China answers trade duties with ‘buy more don't sell less' mantra
Monday, 14 May 2012 | 00:00
When it comes to dealing with the Chinese, it's all about anticipating and negotiating between the ‘carrot and stick' of the market and state.
The US International Trade Commission recently decided to maintain its unusually high anti-dumping duty of 376 per cent on fresh garlic imports from China. Garlic accounts for only 3.4 per cent of Sino-US agricultural trade, but following close on the heels of a series of slap downs, the issue quickly became an emotive one.
As wave upon wave of anti-dumping and countervailing duties by Western nations fall upon Chinese goods and calls for ‘progressive protectionism' in Europe gains ground, Beijing is countering with its own slogan — ‘buy more, but don't sell less.' And to make the steak juicier, China has cut import duties on a wide range of products.
Since 2011, the United States has intensified anti-dumping and anti-subsidy cases against China. In February this year, the US Department of Commerce decided to continue investigation into imports of utility scale wind towers from China, and maintain anti-dumping duties on Chinese silicon metal. It also went on to impose duties on Chinese solar panels, citing unfair government subsidies, thus denting the competitiveness of Chinese companies.
In a major blow, the US set up the Interagency Trade Enforcement Centre to investigate trade practices "in countries like China" and coordinate actions against it. According to Chinese analysts, action by this special trade panel is tantamount to ‘super-protectionism'. A combination of non-tariff barriers, green regulations and intellectual property rights, they say, will be used to bypass established multilateral trade institutions like the WTO and kill competition. A bigger hurdle came on March 5, when the US Senate passed an amendment draft to the Tariff Act of 1930, which could impose controversial countervailing duties on imports from China and Vietnam.
Interim threats to label China a currency manipulator continue to do the rounds along with demands that the yuan exchange rate should appreciate by 20 per cent in the short term. The US is also pushing for launching the Trans-Pacific Partnership, a free trade agreement with eight Pacific-Rim countries, minus China, the largest trading nation in the region.
Between them, China and the United States notched up a two-way trade volume exceeding $400 billion (Dh1.46 trillion) in 2011, with America's trade deficit hitting a record $295 billion last year.
But that's hardly the exception as China has trade surpluses with 75 per cent of its trading partners, resulting in a series of disputes, hostility and protectionist barriers.
China's comparative advantages in manufacturing remain the main reason for its trade surplus but Beijing is now ready to fight perceptions and correct the balance.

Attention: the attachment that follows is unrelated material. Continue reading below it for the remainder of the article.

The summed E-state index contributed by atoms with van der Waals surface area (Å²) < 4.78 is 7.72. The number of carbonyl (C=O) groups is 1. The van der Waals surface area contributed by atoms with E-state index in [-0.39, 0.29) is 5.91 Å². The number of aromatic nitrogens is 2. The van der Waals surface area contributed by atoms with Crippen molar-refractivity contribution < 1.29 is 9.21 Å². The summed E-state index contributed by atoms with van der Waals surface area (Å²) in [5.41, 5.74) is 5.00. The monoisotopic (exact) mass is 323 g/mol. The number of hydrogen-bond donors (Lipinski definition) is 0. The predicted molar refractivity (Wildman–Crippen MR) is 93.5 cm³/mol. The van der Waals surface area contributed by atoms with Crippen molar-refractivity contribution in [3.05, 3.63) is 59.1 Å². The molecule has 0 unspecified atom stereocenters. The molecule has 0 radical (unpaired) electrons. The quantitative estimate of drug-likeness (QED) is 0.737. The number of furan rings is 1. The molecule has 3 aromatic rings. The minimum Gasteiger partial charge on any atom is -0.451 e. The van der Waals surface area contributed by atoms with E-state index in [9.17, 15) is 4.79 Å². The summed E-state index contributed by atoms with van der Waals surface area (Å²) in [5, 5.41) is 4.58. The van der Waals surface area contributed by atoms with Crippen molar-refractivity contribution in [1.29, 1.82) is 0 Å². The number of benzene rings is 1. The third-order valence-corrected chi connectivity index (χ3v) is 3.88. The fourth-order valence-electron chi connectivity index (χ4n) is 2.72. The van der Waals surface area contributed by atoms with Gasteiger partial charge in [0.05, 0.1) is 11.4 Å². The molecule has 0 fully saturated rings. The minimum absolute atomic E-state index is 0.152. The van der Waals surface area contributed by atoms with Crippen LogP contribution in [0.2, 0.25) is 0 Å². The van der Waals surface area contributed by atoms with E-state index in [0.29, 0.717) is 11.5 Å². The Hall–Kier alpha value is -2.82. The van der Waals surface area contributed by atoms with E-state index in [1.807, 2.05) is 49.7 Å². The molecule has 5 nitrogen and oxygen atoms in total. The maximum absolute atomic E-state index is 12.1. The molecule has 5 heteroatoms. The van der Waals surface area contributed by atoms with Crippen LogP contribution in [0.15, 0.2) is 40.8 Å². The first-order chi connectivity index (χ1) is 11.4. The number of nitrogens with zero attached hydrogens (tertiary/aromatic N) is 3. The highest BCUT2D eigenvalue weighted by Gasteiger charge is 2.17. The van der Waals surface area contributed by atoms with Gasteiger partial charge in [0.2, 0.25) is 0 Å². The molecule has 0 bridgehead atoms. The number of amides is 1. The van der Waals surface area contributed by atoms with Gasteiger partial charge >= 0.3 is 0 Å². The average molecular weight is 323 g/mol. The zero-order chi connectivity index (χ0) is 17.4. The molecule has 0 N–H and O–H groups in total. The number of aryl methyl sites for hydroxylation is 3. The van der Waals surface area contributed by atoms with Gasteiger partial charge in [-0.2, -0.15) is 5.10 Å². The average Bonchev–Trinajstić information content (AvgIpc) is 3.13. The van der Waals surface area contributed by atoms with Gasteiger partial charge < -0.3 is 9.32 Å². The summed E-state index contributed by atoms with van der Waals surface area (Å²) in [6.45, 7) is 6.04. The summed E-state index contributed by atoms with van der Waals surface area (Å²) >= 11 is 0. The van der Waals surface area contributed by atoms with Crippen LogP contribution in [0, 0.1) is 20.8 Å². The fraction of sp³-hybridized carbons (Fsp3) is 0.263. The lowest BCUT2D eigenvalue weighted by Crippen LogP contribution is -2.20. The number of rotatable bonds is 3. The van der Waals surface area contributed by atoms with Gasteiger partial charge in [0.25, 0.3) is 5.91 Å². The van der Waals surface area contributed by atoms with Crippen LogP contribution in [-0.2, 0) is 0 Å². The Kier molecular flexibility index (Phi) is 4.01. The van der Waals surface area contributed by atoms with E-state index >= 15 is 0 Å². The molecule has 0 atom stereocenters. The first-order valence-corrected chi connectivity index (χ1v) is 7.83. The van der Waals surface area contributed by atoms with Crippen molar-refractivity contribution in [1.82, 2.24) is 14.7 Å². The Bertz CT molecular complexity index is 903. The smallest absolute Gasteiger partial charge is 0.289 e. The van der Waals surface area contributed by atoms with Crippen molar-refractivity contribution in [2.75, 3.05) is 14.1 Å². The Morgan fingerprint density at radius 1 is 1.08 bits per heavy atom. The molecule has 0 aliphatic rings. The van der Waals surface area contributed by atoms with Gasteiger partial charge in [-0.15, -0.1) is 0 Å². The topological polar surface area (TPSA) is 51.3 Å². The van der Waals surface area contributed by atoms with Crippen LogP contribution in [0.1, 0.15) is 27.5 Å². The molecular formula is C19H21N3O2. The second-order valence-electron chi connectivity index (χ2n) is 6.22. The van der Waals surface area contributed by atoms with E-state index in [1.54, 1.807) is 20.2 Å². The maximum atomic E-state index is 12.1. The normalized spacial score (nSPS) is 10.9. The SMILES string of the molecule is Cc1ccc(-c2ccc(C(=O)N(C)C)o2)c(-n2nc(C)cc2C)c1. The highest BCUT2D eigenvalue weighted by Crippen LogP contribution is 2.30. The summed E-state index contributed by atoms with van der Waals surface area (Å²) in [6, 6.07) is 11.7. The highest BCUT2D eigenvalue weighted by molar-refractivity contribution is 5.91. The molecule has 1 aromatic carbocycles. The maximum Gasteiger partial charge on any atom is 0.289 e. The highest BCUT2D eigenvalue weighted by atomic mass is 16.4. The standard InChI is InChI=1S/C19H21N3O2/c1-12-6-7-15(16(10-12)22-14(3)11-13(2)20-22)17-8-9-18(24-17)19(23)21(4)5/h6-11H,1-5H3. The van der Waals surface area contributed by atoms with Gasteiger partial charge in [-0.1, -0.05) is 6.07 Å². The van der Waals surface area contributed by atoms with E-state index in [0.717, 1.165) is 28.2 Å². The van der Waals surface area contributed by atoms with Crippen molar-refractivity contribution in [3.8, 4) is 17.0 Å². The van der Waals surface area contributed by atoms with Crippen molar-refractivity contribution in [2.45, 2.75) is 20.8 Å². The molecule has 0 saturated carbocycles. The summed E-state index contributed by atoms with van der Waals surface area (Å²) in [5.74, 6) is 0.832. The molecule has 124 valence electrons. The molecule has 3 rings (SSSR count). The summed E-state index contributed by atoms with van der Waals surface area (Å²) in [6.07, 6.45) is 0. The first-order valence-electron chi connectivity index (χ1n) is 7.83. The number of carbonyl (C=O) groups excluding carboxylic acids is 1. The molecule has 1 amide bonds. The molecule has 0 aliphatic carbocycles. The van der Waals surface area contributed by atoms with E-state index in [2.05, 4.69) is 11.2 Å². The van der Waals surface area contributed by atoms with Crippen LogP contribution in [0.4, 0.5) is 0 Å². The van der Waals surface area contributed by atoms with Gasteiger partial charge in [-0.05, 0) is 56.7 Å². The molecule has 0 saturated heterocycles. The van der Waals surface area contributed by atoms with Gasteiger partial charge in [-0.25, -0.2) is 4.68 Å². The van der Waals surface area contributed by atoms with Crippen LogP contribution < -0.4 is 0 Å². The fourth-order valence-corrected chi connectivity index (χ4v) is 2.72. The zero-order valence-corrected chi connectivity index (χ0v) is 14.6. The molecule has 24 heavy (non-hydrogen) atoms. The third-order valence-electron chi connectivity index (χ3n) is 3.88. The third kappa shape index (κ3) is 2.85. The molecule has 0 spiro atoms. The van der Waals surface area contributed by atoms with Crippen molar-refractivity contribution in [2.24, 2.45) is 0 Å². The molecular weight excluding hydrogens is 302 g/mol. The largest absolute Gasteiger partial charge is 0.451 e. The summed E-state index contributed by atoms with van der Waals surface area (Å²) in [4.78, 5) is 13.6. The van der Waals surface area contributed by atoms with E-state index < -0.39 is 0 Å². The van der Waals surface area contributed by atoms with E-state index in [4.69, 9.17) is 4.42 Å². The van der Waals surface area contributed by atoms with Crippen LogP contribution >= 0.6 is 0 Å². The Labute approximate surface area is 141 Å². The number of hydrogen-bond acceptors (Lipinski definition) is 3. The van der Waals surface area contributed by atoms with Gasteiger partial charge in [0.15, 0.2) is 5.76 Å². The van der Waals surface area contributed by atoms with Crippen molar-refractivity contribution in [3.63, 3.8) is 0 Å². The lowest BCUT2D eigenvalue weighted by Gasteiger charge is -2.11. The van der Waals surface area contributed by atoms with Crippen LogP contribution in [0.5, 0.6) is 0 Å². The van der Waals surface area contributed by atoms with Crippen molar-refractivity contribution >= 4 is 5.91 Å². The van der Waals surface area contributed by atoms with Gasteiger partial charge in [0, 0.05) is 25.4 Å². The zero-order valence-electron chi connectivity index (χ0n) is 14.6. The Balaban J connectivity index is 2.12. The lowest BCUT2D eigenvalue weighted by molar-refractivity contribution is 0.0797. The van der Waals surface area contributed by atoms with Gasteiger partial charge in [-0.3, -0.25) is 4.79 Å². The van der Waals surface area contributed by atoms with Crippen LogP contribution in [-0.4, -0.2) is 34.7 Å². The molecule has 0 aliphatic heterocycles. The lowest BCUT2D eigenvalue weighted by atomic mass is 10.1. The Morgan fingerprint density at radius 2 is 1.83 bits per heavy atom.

The world's largest exporter has decided to change course, rely less on exports to drive the economy and persuade its own people to buy more. The department of foreign trade's main priority this year will be to increase imports of capital goods and consumer items.
It intends to import $10 trillion in goods and services in the five years ending 2015.
As a major sop, it has decided to cut import duties on selected energy products and raw materials as well as consumer goods. Chinese spin doctors are on an overdrive to explain that importing more will lift living standards and ease their disputes with trade partners.
This ‘buy more but not sell less' approach has borne fruit. It helped China narrow its trade surplus by 14.5 per cent in 2011 to $155 billion. Imports reached $1.74 trillion, accounting for nine per cent of the global figure.
This amount is expected to grow about $100 billion annually. With this strategy, can the US or other European nations continue to ‘punish' China while hoping to ride the wagon to their market?
Needless to say, China too protects its markets fiercely by forcing foreign companies to transfer technology and know-how to domestic players through joint ventures.
Once Chinese companies are ready to compete on their own, walls are swiftly built. In the auto sector, giant car makers ran into this wall recently when the government curbed foreign investment in successful joint ventures, citing environmental compulsions. With the Chinese car industry poised for 7.5 per cent to ten per cent annual growth, this comes as a big blow to foreign car giants.
Another ground zero for new Chinese protectionism is retailing, especially the $70 billion-a-year grocery market.
Retail giants Walmart and Carrefour have borne the brunt of various infractions, no doubt egged on by local competitors.
Source: Gulf News